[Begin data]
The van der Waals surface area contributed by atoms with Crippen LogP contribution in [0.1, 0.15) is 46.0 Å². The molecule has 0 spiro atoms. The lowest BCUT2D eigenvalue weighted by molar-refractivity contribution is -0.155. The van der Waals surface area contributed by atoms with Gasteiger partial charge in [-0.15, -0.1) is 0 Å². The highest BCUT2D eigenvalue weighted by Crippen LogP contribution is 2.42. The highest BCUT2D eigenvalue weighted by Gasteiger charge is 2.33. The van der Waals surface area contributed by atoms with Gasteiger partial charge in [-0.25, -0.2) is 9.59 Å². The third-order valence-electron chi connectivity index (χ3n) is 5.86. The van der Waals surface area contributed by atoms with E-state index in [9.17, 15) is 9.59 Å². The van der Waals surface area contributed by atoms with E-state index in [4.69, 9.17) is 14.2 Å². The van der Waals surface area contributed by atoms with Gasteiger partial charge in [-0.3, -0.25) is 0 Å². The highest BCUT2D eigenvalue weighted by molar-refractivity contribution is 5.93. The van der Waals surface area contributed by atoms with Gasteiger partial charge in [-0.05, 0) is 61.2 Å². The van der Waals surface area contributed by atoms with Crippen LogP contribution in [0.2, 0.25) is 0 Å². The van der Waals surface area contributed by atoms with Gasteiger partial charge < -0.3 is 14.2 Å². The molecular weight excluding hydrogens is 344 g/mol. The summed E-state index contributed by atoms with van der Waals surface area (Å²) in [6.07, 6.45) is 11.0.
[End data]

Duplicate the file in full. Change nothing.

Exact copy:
The van der Waals surface area contributed by atoms with Crippen LogP contribution in [0.1, 0.15) is 46.0 Å². The molecule has 0 spiro atoms. The lowest BCUT2D eigenvalue weighted by molar-refractivity contribution is -0.155. The van der Waals surface area contributed by atoms with Gasteiger partial charge in [-0.15, -0.1) is 0 Å². The highest BCUT2D eigenvalue weighted by Crippen LogP contribution is 2.42. The highest BCUT2D eigenvalue weighted by Gasteiger charge is 2.33. The van der Waals surface area contributed by atoms with Gasteiger partial charge in [-0.25, -0.2) is 9.59 Å². The third-order valence-electron chi connectivity index (χ3n) is 5.86. The van der Waals surface area contributed by atoms with E-state index in [9.17, 15) is 9.59 Å². The van der Waals surface area contributed by atoms with E-state index in [4.69, 9.17) is 14.2 Å². The van der Waals surface area contributed by atoms with Gasteiger partial charge in [-0.3, -0.25) is 0 Å². The highest BCUT2D eigenvalue weighted by molar-refractivity contribution is 5.93. The van der Waals surface area contributed by atoms with Gasteiger partial charge in [-0.05, 0) is 61.2 Å². The van der Waals surface area contributed by atoms with Crippen LogP contribution in [0.2, 0.25) is 0 Å². The van der Waals surface area contributed by atoms with Gasteiger partial charge < -0.3 is 14.2 Å². The molecular weight excluding hydrogens is 344 g/mol. The summed E-state index contributed by atoms with van der Waals surface area (Å²) in [6.07, 6.45) is 11.0.